“I suspect that the difference between being an actor and being a storyteller is a very fine line. As a storyteller we ‘hold’ a central point, as ourselves, and from there paint the world of the story, become characters, weave in and out of landscapes and people, but we always come back to the centre, as ourselves. As an actor we become another character and remain in that role (although of course sometimes actors are asked to multi-role too). Perhaps it’s possible to be both, I suspect that the best in our profession are both actor and storyteller. Stories are everywhere, aren’t they? We are storytelling beings and it’s what makes us human…”

Why the Whales Came is the story of Gracie and Daniel, who’ve been forbidden to go near the mysterious and seemingly dangerous Birdman – but then they find a message in the sand that suggests all is not as it seems. When they get stranded on the Birdman’s tiny island, the two friends begin to unravel his secrets…

Although it’s based on a children’s book, Danyah believes the show has something for everyone: “This is definitely not a show just for children – it is a ‘family’ show in the widest possible sense. We have people of all ages from 7 to 107 enjoying the show whether or not they have children with them. Good stories, good theatre can appeal across the ages and we hope that our show does this.

“I enjoy sharing the show with children who’ve never been to a theatre before or experienced any kind of live show – as an audience they are really responsive and truthful and often give me insightful feedback. I also really enjoy it when families of children, parents and grandparents come to see the show and all of them have been moved by the show in different ways.”

Photo credit: Helen Murray
Photo credit: Helen Murray

As a solo performer, Danyah may be the only person on stage, but she’s far from lonely. “I really like performing solo, although I feel as if I have a collaborator when I perform on the set, in the ‘world’ that the creative team have produced… the set, projection, lighting and sound,” she says. “I also like to be able to see the audience, we have the lights set so I can do this – so I’m not alone. I think of what I do as a delicious triangle between the story, myself and the audience – every show is different because of this, and I’m never lonely. I do have to make sure that I’m always fit and ready though, as it’s down to me being on top form for every show!”

Why the Whales Came is at Ovalhouse until 31st December, with other one-off performances scheduled for early 2017.

Interview: Teresa Burns, How It Ended

“The little gardener worked very hard but he was just too little to make a difference. One night, he makes a wish ‘for a little bit of help’ and as he sleeps the local children, inspired by his beautiful flower, help bring his garden to life.”

Photo credit: Eva Sampson
Photo credit: Eva Sampson

So begins the story of Emily Hughes’ The Little Gardener, adapted by How It Ended, in association with Scamp Theatre. Dramaturg and co-artistic director Teresa Burns explains what drew the company to the story:

“We’re big fans of Emily Hughes so we were very excited about the book’s release last year. The Little Gardener felt like perfect subject material for adaptation, particularly outdoor theatre – not only because of its setting but because of its message about community. The story beautifully illustrates the impact an act of kindness can make on a person’s life and how it can inspire them to carry on.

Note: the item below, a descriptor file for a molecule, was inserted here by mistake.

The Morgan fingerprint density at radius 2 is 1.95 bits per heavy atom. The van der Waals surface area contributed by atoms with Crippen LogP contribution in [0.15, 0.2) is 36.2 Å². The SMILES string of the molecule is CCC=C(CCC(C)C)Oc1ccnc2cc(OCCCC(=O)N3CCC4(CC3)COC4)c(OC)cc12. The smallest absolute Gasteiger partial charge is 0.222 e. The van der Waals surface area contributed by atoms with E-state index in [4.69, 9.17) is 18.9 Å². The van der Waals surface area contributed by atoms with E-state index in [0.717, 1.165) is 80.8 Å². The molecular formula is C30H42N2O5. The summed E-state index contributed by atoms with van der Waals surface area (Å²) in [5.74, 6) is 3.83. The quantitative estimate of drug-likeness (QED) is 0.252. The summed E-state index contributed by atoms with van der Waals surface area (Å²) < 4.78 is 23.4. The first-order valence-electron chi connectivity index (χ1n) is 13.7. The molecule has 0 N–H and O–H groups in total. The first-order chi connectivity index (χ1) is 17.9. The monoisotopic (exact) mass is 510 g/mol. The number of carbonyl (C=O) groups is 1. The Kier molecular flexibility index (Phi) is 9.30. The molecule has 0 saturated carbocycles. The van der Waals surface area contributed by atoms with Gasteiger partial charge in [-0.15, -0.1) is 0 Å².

We’d love our audiences to take away a sense of community; a feeling that by working together you can make something really special.”

The play, which is currently touring and free to attend, is set in a greenhouse, containing a real garden. “The greenhouse is interactive in the sense that it can be opened up to allow children inside. Inside the greenhouse sits a large tree (wherein the Little Gardener sleeps) and flower beds – ready for planting! The set is designed and built by James Lewis, who’s done a remarkable job. The set breaks down into 28 pieces and we tour with over 100 flowers.”

Photo credit: Rachel Ferriman
Photo credit: Rachel Ferriman

It’s not the company’s first collaboration with author Emily Hughes. “Last year, we worked with Emily on the stage adaptation of her debut book Wild and we conducted a really successful period of research and development.  We’re hoping to bring Wild to theatres in 2017.

“Emily is such a joy to work with. From day one she has been so warm and encouraging. She isn’t precious about her work and pushes us to delve deeper or go darker, which is really freeing.” 

The fact that The Little Gardener is an interactive show does bring with it an element of unpredictability: “Every audience is different, so we’ve tried our best to prepare for every perceivable eventuality. But of course audiences will always surprise you! Some children are very comfortable with handling plants and getting their hands dirty, whilst others are understandably more hesitant, so it’s about making those children feel at ease. For each performance we have a lovely team of Production Assistants/Gardeners who are there to make sure the audience are happy.”

How It Ended’s goal is to excite young audiences and inspire the next generation of theatre makers. The honesty and responsiveness of children is fantastic. They certainly let you know how they feel about the show whether it be positive or negative – you know where you stand! But making work for young children is boundlessly rewarding, they give back in ways older audiences don’t.

“When we opened the show last week at The Lyric we had lots of children linger around the greenhouse with their parents after the show. They wanted to make comments on the show and ask questions about the flowers and the greenhouse – which was wonderful. It’s great to see them discussing the show, as it hopefully challenges their expectations of what theatre can be.”

Photo credit: Eva Sampson
Photo credit: Eva Sampson

Catch The Little Gardener at Greenwich and Docklands International Festival (25th – 26th June), Watford Palace Theatre (2nd – 3rd July), Latitude Festival (17th July) and Stockwood Discovery Centre (29th – 30th July). All performances are free to attend and are non-ticketed. Ages 3+.